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How to use the 3D Camera Tracker in Adobe After Effects

Adobe After Effects is full of handy tools. Here are some tips on how to use the 3D Camera Tracker in Adobe After Effects.

Published onFebruary 15, 2020

Adobe After Effects is one of the most popular video editing platforms on the market. Whether you’re a home movie maker or an aspiring director, you can use tons of tools to perfect your videos.

One of the most useful effects you can use is the 3D Camera Tracker in motion effects. It can help you save time when it comes to tracking and re-tracking objects in scenes with a moving camera. Here are some tips and tricks on how to use it, and how to get your filmmaking career started.

How to use the 3D Camera Tracker in After Effects

The process of using the 3D Camera Tracker is actually not too difficult.

1. You start by selecting the layer you need. This could be a title or the location of a shot, or any other layer. From here, simply find Track Camera in the animation menu or by right-clicking the layer.

2. Next, After Effects will analyze the clip in order to place the layer correctly. Luckily, this is a background process so you can keep working on the rest of your movie while this happens.

3. You can keep up with the progress of the clip analysis in the Effects Control panel, where you will see a percentage as well as a frame-by-frame counter.

This can take a hot minute, but it gives you time to grab some lunch or check in with the rest of your film crew.

4. After Effects will work to solve the camera movement once the analysis is complete. It will work to match the way the camera moves using reverse engineering before turning control back over to you. After camera solving is done, it’s time for you to select your effect and start compositing. This is the part you’ve pretty much been waiting for since it means you can finalize your effect.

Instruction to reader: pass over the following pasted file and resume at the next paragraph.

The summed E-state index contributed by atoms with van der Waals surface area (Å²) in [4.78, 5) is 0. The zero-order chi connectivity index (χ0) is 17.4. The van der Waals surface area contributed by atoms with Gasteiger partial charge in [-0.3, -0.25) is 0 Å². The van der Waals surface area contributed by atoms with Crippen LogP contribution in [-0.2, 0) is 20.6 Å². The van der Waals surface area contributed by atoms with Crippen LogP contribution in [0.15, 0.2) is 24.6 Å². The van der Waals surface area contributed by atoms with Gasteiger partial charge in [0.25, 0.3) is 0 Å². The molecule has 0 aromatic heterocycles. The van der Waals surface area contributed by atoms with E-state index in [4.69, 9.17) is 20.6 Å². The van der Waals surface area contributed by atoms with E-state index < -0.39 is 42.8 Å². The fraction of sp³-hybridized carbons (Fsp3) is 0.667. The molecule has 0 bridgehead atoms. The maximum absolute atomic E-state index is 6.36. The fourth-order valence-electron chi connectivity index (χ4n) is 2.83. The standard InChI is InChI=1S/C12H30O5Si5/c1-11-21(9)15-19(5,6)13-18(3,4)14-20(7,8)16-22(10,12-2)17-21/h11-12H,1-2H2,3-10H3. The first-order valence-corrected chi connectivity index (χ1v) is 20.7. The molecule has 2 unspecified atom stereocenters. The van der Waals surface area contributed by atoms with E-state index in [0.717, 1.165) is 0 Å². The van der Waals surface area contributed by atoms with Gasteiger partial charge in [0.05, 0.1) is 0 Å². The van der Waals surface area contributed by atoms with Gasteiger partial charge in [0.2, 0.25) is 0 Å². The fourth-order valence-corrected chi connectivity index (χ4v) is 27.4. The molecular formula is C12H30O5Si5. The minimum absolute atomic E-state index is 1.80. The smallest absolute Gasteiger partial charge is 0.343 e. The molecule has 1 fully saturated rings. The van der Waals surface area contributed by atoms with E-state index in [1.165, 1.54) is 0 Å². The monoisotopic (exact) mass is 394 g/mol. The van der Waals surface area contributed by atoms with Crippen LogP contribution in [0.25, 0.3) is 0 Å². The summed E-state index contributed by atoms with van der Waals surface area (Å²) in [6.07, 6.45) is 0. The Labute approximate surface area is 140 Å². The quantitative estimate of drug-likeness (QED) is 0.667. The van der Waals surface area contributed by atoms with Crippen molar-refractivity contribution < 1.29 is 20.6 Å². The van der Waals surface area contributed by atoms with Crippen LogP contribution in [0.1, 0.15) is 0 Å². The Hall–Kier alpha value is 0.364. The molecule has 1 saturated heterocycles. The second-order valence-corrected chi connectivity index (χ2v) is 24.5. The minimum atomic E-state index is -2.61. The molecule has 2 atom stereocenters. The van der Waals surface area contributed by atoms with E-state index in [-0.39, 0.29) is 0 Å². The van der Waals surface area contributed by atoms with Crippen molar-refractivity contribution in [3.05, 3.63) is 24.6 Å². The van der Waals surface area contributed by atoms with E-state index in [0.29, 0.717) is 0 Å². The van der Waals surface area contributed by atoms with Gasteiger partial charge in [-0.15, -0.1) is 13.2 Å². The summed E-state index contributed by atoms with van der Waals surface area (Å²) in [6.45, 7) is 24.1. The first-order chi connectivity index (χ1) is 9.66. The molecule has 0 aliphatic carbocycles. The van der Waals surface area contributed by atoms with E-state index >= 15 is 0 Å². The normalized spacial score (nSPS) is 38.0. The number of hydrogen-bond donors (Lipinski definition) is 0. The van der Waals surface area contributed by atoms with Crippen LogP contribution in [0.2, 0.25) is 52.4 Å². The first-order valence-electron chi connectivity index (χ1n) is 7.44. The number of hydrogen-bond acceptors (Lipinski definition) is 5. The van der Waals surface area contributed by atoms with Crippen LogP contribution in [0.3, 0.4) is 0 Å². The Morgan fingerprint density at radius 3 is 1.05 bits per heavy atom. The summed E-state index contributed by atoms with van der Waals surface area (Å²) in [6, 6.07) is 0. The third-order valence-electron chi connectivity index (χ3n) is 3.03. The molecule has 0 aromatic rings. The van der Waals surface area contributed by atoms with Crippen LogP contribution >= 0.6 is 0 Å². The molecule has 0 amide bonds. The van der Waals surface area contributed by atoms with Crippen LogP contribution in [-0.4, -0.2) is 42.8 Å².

3D Camera Tracker works to match the way the camera moves using reverse engineering.

5. You’ll see multicolored tracking points all over your screen. These trackers each indicate a point that can be used to establish the ground and place your effect. Now, select a group of tracking points and right-click to bring up the menu. From here, select Set Ground Plane and Origin. This causes a bullseye to appear and show where the plane is. After you’ve established the plane, choose Create Text and Camera.

There are other options including Create Solid and Camera, Create Null and Camera, and creating multiples of these, but for simplicity, we’ll focus on the text. This will create a piece of text that you can edit and reposition however you like. If you need to rotate your text, select the layer in the timeline and press R to open properties.

You can add as many other layers and elements to the scene as you would like, you just have to select at least three tracking points. If you want your layers in the same position, you’ll have to hold the Shift key while you make selections. Also, make sure to check the 3D Layer switch is on, otherwise, your elements won’t move with the camera.

What else can I do with After Effects?

Now you know how to use the 3D Camera Tracker in After Effects, but there’s so much more to mastering this software. After all, you can’t make a movie with slow rotating shots and 3D words, right? Didn’t think so, Scorsese. A little bit of practice and hands-on training can go a long way in the film business and have you producing your own movies quickly.

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